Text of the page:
Shifting peripheral levels of inflammatory indicators and cytokines. Figure 1 shows the changing tendency of serum inflammatory indicators and cytokines of the patient. The drastic fluctuation was noted before, especially in the levels of CRP, IL-6, and complement C3. After receiving antipsychotic and immunosuppressive therapy, the serum immunological indicators returned to normal alongside the improvement in the clinical manifestations. TNF-α: tumor necrosis factor α; IFN-γ: interferon γ; IL: interleukin; CRP: C-reaction protein

This patient was diagnosed with “bipolar and related disorder due to another medical condition”, a depressive episode, according to the Diagnostic and Statistical Manual of Mental Disorders, Fifth Edition. After being hospitalized, she was treated with alprazolam 0.4 mg per night and quetiapine, which was gradually titrated up to 400 mg per night. However, her mood did not improve, and she reported difficulty in face recognition and an intolerable illusionary feeling of worm crawling. The pharmacotherapy strategy was adjusted to lurasidone 60 mg per day, quetiapine 400 mg per night, and lithium carbonate 600 mg per day. For her AID conditions, methylprednisolone 8 mg per day and cyclosporin 200 mg per day were prescribed. After 2 weeks of treatment, the clinical symptoms of both AID and BD were significantly improved, and the serum immunological profiles returned to normal (Table 1). Another 1 week later, the patient was discharged with quetiapine 300 mg per night and lurasidone 60 mg per day for maintenance therapy of BD, and methylprednisolone 8 mg per day and cyclosporin 200 mg per day for AID. Given the BD condition might link to the immune dysfunction caused by AID, quetiapine and lurasidone were gradually withdrawn 2 weeks after her discharging from hospital, and her emotion kept stable in the next half year follow-ups.

Table 1 Results of the patient’s latest serological examination before discharging from the hospital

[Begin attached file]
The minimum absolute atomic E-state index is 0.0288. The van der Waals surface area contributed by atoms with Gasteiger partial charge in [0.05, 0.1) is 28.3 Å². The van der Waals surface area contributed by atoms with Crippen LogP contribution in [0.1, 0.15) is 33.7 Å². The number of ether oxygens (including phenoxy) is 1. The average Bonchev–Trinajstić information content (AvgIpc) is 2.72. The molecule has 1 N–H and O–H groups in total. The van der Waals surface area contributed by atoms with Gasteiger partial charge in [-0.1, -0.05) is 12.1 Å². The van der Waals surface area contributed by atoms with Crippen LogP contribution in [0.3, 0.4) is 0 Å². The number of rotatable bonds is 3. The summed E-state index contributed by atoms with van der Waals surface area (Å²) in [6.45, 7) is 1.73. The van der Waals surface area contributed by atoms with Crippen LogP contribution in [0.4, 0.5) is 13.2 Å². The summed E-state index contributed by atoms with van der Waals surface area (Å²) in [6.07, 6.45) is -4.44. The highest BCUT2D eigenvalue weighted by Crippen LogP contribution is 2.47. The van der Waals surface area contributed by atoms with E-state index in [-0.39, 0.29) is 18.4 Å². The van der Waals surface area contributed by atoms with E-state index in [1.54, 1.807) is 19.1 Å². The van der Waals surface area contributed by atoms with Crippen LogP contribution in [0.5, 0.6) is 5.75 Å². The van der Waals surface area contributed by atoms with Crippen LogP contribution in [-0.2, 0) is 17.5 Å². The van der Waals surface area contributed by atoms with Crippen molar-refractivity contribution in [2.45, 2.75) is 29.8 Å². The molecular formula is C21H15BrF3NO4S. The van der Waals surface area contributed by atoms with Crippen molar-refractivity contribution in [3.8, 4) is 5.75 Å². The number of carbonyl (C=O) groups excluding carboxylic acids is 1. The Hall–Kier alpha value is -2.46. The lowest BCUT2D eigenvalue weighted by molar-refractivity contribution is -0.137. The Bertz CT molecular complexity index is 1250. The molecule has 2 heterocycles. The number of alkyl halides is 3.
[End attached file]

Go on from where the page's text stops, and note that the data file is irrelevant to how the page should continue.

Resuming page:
This case study has been approved by the Institutional Ethical Board of the First Affiliated Hospital, Zhejiang University School of Medicine. An informed consent statement was obtained for this study.

Discussion and conclusions

In this case study, we reported a woman with recurrent AID for 16 years and comorbid BD. The serum inflammatory factors of the patient showed significant abnormalities and noticeable fluctuation, especially when the condition of AID worsened. After being hospitalized and treated with antipsychotics and immunosuppressive medications, the serological inflammatory indicators returned to normal, as well as the clinical symptoms.

Two doubts are noteworthy in our case. First, can the emotional changes occurred before and after hospitalization be caused by AID-induced encephalitis or drug intervention? Given the evidence that 1) she released no clinical manifestations of intracranial inflammation such as epilepsy, delirium, and nuchal rigidity; 2) no encephalitis-related abnormality was observed in the MRI and electroencephalogram; 3) the serum autoantibody profiles were negative; 4) the mood episodes did not progress within the last three months. Although we did not perform the cerebrospinal fluid autoantibody profiles, the diagnosis of encephalitis was not supported. In addition, the neurotoxic manifestations of glucocorticoids and cyclosporin are mostly neural abnormal discharge (seizure) and neurodegeneration (memory deficit) [6, 7], in the context of overdose. Therefore, emotional symptoms due to immunosuppressant use was unlikely in this case. Further investigation is needed to explain the auditory hallucination and provide deeper insights into the AID-related neuropathology. Second, the diagnosis should be carefully discussed. This patient was diagnosed as “bipolar and related disorder due to another medical condition” but not “primary BD”, as 1) she showed typical depressive and manic manifestations that cannot be fully explained organically; 2) AID-induced systematic inflammation dysregulation might be crucial for BD development; 3) the manic episode might be related to the use of anti-depressant; 4) the psychopathology including insomnia and auditory hallucination is not typical for mania or hypomania. Since the BD condition was considered to be related to AID, quetiapine and lurasidone were gradually withdrawn after her mood stablized, and immunosuppressants were kept for maintenance. In summary, this report indicates that abnormalities in the immune system might predispose the development of BD in patients with AID, and monitoring the levels of peripheral immunological profiles helps evaluate the effects of BD therapy.

BD poses a severe burden to the public health system, and causes dysfunction in attention, memory, and executive functions, in a majority of patients [8]. Neuroinflammation has been recognized as one of the crucial pathogenetic mechanisms of BD [9]. AID, such as Behcet's disease, Sjögren’s syndrome, asthma, etc., has been considered to correlate with several psychiatric disorders including BD [10]. Of note, a population-based cohort study revealed a higher incidence of subsequent BD among patients with AID, and some AID diseases such as asthma have been proved as potential risk factors for the occurrence of BD [11].